That the first I have heard of the Danish origin part. I'll have to check my Norman "Occupation" history. My father put together the following. Sounds like you and my father are on the same page.
The origin of the Mosby family has been described by James H. Mosby in his book, Our Noble Heritage: The Mosby Family History, copies of which can be found in comprehensive genealogical libraries, such as the Fort Wayne (Indiana) Genealogical Library, and at the Family History Center, Salt Lake City, Utah. According to James Mosby, the Mosbys originated in Cumberland County, and, in his opinion, were Normans who came to England with William the Conqueror. His research indicates that the male line of the Morisbies ended with Sir Christopher Moriceby, a knight who was buried in St. Andrew's Church in Penrich in 1499. The Mosbys appear to have immigrated at an earlier date into Durham and Yorkshire.
James Mosby states, "Until the fourteenth century, the family is found in West Cumberland, then until the eighteenth in East Cumberland and the flanks of the Pennines. About the sixteenth century some families worked their way down the dales into Yorkshire where they first appear in York and southeast of Leeds. Others moved into Durham and later to the south of England. From Yorkshire one branch emigrated to Australia in 1788, from whom sprang Admiral John Moresby (1830-1922) who surveyed and named Port Moresby in New Guinea, whilst others went from Australia to New Zealand, South Africa, Rhodesia and Kenya."
He continues, "During the early Middle Ages the most common spelling was Moresby, but after the sixteenth century Morrisby took over, preserving the pronunciation of the place name [in Cumberland]. This was the name of the Australian family though Moresby is also found there, deriving from the Durham family. It is still found occasionally in England. In Yorkshire, in the late eighteenth century, the common spelling was Morrisby, but within a period of about twenty years this gave way to Morsby and finally to Mosby and Moseby, which still survive in Leeds. The surname dates from about 1196."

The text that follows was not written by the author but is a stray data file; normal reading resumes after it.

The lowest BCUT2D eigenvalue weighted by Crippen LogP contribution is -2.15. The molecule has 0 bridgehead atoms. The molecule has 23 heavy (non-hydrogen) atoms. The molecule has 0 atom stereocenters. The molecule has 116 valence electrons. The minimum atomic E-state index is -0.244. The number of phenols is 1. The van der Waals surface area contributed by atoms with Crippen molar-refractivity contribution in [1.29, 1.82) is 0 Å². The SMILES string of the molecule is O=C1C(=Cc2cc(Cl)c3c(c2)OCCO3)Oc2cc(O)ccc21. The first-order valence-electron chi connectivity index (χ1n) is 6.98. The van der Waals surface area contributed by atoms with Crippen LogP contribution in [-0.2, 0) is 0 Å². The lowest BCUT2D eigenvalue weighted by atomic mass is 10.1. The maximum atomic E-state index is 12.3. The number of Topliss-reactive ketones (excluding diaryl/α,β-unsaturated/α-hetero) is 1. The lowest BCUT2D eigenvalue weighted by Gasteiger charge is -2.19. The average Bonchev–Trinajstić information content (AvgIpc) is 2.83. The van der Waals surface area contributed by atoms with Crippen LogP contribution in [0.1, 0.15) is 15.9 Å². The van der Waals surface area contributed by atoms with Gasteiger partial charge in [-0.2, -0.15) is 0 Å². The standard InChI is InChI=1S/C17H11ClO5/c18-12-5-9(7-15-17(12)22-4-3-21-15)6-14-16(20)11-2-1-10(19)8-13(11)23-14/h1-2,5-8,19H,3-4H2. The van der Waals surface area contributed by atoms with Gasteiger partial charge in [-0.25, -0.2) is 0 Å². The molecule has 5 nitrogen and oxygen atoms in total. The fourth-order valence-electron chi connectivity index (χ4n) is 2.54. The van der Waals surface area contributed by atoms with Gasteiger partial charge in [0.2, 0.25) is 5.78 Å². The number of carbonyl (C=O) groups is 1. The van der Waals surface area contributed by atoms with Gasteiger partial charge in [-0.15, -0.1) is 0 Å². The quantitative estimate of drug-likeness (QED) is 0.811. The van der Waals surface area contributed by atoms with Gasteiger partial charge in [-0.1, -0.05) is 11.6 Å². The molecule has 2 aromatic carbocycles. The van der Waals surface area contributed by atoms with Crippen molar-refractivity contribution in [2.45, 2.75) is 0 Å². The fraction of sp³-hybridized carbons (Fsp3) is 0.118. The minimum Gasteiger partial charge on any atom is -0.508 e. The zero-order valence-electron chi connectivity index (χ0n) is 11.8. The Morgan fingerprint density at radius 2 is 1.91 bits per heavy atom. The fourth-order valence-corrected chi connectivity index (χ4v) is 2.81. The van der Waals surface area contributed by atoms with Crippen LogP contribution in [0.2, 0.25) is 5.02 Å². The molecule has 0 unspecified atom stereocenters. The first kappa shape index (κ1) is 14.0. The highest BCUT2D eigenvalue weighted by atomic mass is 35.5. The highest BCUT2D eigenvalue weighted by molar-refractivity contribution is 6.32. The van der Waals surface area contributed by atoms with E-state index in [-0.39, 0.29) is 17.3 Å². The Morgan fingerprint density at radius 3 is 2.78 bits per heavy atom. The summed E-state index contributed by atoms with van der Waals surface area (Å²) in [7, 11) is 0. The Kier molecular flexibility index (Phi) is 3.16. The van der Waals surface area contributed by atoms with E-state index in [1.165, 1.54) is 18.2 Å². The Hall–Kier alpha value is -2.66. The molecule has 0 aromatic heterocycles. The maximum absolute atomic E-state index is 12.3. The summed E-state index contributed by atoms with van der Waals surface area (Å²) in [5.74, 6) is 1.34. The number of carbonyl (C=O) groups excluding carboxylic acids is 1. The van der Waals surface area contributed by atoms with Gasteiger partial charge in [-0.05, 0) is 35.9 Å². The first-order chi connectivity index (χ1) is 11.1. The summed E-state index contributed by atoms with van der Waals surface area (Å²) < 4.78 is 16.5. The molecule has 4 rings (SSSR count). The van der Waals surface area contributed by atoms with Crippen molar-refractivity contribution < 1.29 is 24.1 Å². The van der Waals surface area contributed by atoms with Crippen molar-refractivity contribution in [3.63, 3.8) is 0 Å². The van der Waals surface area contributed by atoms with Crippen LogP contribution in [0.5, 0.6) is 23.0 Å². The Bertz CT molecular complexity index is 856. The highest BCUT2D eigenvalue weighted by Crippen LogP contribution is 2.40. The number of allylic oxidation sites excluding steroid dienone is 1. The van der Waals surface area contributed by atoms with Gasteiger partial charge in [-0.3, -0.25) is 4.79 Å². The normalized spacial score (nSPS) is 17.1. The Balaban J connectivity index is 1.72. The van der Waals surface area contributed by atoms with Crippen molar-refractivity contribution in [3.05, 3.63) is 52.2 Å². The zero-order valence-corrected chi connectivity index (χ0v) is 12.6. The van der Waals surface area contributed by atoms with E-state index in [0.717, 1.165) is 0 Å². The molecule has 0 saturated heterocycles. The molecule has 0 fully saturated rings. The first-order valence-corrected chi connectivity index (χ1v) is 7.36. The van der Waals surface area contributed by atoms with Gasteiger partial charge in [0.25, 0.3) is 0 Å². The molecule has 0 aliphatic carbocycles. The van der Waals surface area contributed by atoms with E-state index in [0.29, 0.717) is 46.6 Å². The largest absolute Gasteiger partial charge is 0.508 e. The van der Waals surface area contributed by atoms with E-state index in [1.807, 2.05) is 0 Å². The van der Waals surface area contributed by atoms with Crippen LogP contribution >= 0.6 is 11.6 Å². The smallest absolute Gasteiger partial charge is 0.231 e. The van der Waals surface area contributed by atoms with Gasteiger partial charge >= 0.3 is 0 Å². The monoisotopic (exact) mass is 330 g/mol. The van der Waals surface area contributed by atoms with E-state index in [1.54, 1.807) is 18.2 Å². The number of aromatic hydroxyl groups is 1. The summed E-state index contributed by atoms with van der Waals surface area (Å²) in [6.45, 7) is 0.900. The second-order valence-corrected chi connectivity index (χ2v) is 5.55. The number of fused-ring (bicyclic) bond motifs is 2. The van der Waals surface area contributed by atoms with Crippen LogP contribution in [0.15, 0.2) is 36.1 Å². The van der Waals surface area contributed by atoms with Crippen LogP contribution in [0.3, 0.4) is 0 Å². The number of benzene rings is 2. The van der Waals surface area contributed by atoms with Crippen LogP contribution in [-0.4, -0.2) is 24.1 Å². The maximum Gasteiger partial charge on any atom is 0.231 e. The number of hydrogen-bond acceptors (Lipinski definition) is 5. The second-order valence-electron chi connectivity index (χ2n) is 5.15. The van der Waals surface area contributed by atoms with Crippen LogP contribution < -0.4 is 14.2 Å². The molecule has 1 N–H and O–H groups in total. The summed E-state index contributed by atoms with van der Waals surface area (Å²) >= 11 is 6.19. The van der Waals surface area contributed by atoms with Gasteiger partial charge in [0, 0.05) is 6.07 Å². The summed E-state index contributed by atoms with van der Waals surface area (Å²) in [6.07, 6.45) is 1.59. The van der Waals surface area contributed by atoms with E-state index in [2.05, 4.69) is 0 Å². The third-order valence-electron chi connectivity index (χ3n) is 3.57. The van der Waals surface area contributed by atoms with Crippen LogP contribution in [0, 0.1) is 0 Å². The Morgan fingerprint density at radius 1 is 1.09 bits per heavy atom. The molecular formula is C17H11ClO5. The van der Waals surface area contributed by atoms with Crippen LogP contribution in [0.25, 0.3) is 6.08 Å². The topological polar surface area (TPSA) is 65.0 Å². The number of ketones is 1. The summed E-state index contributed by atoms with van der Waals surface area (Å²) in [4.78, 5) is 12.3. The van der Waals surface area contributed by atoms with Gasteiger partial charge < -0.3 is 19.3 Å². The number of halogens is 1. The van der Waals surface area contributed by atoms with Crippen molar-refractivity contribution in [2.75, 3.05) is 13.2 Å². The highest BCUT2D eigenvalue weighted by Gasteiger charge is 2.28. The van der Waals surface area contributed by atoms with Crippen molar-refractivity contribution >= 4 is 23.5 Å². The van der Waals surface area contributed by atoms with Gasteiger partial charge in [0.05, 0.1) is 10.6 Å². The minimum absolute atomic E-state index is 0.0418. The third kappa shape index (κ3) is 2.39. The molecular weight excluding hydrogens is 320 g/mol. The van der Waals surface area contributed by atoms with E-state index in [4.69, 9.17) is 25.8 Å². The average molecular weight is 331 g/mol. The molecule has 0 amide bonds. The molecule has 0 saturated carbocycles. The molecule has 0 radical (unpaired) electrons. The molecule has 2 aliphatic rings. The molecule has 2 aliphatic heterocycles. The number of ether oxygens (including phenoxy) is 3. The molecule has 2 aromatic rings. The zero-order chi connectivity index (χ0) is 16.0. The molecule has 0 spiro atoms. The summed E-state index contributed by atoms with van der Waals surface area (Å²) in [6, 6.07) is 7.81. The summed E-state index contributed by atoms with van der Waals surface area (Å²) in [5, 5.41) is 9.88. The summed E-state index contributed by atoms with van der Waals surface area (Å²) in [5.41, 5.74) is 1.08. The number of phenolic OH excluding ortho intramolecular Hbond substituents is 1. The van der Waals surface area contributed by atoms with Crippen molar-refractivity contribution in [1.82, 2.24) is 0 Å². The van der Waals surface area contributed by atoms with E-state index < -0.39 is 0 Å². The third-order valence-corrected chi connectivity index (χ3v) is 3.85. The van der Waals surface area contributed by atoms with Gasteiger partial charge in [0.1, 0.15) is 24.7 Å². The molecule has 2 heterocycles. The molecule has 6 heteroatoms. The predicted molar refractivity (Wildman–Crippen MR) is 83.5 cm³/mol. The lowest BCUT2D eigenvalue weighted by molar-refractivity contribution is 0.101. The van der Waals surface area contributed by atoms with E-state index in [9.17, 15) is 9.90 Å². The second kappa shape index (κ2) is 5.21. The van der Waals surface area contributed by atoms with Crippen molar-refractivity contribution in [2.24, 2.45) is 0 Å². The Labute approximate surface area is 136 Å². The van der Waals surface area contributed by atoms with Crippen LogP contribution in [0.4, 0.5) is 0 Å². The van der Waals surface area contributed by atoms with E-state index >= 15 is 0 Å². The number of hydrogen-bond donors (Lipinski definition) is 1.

The Mosby family contained in this genealogical study desc from those Mosbys, referred to above, who were evident in Yorkshire and living to the southeast of Leeds, specifically at Kippax, dating from the end of the sixteenth century and in the early part of the seventeenth. By the middle of the sixteen hundreds, there were Mosbys living, in the main, at Kippax, Whitkirk, Methley and Magna Preston. By the middle of the seventeen hundreds the family had become firmly entrenched at Garforth where its men found work in the coal mines, in which they toiled for over a hundred years, until Samuel Mosby left the mines and took his bride to Hull and later to Chatham in Kent. At Garforth, the family multiplied rapidly, bringing forth many males, as well as females. But today, there are no Mosbys to be found there; the only members of this family left presently reside in the eastern suburbs of Leeds, which now encompasses the former parish settlements of Whitkirk and Garforth.
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